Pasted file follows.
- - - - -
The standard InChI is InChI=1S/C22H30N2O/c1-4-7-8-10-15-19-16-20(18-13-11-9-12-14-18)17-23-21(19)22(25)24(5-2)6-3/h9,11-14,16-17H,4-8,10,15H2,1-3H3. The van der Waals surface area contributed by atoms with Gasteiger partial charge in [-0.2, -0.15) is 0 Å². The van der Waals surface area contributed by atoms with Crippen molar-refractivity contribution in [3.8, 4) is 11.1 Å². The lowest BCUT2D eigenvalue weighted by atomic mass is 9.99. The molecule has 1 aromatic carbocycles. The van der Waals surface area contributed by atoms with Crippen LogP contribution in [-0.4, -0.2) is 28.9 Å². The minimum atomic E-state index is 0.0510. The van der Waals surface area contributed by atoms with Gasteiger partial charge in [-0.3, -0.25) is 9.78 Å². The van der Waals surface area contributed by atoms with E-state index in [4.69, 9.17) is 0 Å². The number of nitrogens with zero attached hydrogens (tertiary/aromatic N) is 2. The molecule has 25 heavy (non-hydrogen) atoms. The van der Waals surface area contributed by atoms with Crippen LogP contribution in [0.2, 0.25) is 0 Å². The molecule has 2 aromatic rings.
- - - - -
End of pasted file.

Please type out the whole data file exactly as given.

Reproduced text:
The standard InChI is InChI=1S/C22H30N2O/c1-4-7-8-10-15-19-16-20(18-13-11-9-12-14-18)17-23-21(19)22(25)24(5-2)6-3/h9,11-14,16-17H,4-8,10,15H2,1-3H3. The van der Waals surface area contributed by atoms with Gasteiger partial charge in [-0.2, -0.15) is 0 Å². The van der Waals surface area contributed by atoms with Crippen molar-refractivity contribution in [3.8, 4) is 11.1 Å². The lowest BCUT2D eigenvalue weighted by atomic mass is 9.99. The molecule has 1 aromatic carbocycles. The van der Waals surface area contributed by atoms with Crippen LogP contribution in [-0.4, -0.2) is 28.9 Å². The minimum atomic E-state index is 0.0510. The van der Waals surface area contributed by atoms with Gasteiger partial charge in [-0.3, -0.25) is 9.78 Å². The van der Waals surface area contributed by atoms with E-state index in [4.69, 9.17) is 0 Å². The number of nitrogens with zero attached hydrogens (tertiary/aromatic N) is 2. The molecule has 25 heavy (non-hydrogen) atoms. The van der Waals surface area contributed by atoms with Crippen LogP contribution in [0.2, 0.25) is 0 Å². The molecule has 2 aromatic rings.